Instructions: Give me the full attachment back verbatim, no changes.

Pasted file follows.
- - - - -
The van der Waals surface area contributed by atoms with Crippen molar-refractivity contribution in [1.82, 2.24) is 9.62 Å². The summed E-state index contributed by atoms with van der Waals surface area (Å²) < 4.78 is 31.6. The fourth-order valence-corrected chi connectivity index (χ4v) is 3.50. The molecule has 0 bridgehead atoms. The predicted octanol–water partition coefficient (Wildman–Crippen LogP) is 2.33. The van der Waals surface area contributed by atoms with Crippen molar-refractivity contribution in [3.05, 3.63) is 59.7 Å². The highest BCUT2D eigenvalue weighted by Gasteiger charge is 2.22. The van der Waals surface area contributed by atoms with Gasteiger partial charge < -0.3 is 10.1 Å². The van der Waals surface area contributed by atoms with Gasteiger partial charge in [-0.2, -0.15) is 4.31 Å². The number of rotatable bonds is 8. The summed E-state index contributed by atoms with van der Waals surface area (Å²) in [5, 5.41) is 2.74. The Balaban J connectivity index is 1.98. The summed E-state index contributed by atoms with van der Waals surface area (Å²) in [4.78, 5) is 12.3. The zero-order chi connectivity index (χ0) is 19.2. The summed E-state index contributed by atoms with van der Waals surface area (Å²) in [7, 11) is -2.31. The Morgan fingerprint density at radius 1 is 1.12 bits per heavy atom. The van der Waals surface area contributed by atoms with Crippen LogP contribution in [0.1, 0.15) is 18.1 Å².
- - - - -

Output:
The van der Waals surface area contributed by atoms with Crippen molar-refractivity contribution in [1.82, 2.24) is 9.62 Å². The summed E-state index contributed by atoms with van der Waals surface area (Å²) < 4.78 is 31.6. The fourth-order valence-corrected chi connectivity index (χ4v) is 3.50. The molecule has 0 bridgehead atoms. The predicted octanol–water partition coefficient (Wildman–Crippen LogP) is 2.33. The van der Waals surface area contributed by atoms with Crippen molar-refractivity contribution in [3.05, 3.63) is 59.7 Å². The highest BCUT2D eigenvalue weighted by Gasteiger charge is 2.22. The van der Waals surface area contributed by atoms with Gasteiger partial charge < -0.3 is 10.1 Å². The van der Waals surface area contributed by atoms with Gasteiger partial charge in [-0.2, -0.15) is 4.31 Å². The number of rotatable bonds is 8. The summed E-state index contributed by atoms with van der Waals surface area (Å²) in [5, 5.41) is 2.74. The Balaban J connectivity index is 1.98. The summed E-state index contributed by atoms with van der Waals surface area (Å²) in [4.78, 5) is 12.3. The zero-order chi connectivity index (χ0) is 19.2. The summed E-state index contributed by atoms with van der Waals surface area (Å²) in [7, 11) is -2.31. The Morgan fingerprint density at radius 1 is 1.12 bits per heavy atom. The van der Waals surface area contributed by atoms with Crippen LogP contribution in [0.1, 0.15) is 18.1 Å².